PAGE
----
Appeal from the Order of the Court of Common Pleas of Delaware County in case of Condemnation of the Land and Property of G. William and Lillian E. Jacobs situate: 320 W. Rose Valley Roard, Wallingford, Pennsylvania v. Nether Providence Township, 214 Sykes Lane, Wallingford, Pennsylvania. Condemnation for: Drainage Purposes, No. 2316 of 1971.
John W. Wellman, with him Steven G. Brown, and Fronefield, deFuria and Petrikin, for appellant.
William G. Adamson, Delaware County Legal Assistance Association, Inc., for appellees.
President Judge Bowman and Judges Crumlish, Jr., Kramer, Wilkinson, Jr., Mencer, Rogers and Blatt. Opinion by President Judge Bowman.
Procedure questions involved in this case impinge upon the substantive issue of whether a property owner's allegations of actions taken by a local government are sufficient, if proven, to establish a de facto "taking" or compensable injury within the meaning of the Eminent Domain Code, Act of June 22, 1964, Special Session, P.L. 84, as amended, 26 P.S. § 1-101.
Appellees own residential property in Nether Providence Township, Delaware County. On March 5, 1971, they filed a petition for the appointment of viewers seeking redress from the township for damages to their property caused by the flooding of a drainage ditch and creek bed at the rear of their property allegedly caused by the concentration and channeling of storm water drainage into their property from three "upstream" land developments.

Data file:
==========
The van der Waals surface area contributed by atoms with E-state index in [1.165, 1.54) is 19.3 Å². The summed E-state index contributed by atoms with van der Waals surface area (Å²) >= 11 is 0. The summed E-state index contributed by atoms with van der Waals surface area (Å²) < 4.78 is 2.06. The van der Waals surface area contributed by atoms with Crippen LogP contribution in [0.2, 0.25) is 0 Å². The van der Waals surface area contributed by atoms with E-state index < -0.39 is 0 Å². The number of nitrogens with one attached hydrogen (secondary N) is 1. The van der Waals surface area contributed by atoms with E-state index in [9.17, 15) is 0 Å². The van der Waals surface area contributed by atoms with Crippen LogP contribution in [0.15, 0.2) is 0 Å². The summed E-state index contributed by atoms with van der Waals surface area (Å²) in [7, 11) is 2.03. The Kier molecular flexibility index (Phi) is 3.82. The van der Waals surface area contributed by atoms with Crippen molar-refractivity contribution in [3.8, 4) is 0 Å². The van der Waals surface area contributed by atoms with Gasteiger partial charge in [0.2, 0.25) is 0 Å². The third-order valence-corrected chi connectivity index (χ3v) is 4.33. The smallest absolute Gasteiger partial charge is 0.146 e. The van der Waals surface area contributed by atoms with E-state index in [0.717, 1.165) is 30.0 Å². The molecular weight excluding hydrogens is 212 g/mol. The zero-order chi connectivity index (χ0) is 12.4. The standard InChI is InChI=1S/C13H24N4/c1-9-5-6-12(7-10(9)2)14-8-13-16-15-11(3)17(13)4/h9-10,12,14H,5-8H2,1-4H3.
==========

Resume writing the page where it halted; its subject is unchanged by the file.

With respect to the construction of four houses on acreage formerly an orchard it is alleged that the township approved the project under a subdivision ordinance and drainage "from the tract was approved." Similarly, as to the construction of a nursing home, the township is alleged to have approved the same "under general powers" and drainage "from this tract was approved." As to the third development, a new high school facility on a forty acre tract requiring extensive regrading and drainage of a swampy area which included the construction of a collecting pond, it is alleged that the township "participated in design and approved drainage of this tract."
The township filed preliminary objections asserting that (1) the court lacked jurisdiction to entertain the petition, (2) petitioners failed to state a cause of action, and (3) a prior action in equity by the property owners against the township involving the same facts is res judicata of this proceeding.
After argument, a majority of the court dismissed the township's preliminary objections and directed the viewers to make findings of fact respecting petitioners' claim that the township had effected a taking "in accordance with Section 511(4) of the Eminent Domain Code." It is from this order that the township has appealed to this Court, to which appeal petitioners (appellees here) filed a motion to quash for want of an appealable order.
Procedural questions of first impression arise from this order and its supporting opinion by a majority of the court.
Although the Eminent Domain Code does not specifically so provide, we have sanctioned the use of preliminary objections as the appropriate procedure to test the legal sufficiency of a petition for the appointment of viewers filed by a property owner alleging a de facto "taking" or compensable injury to his property by a governmental body. ...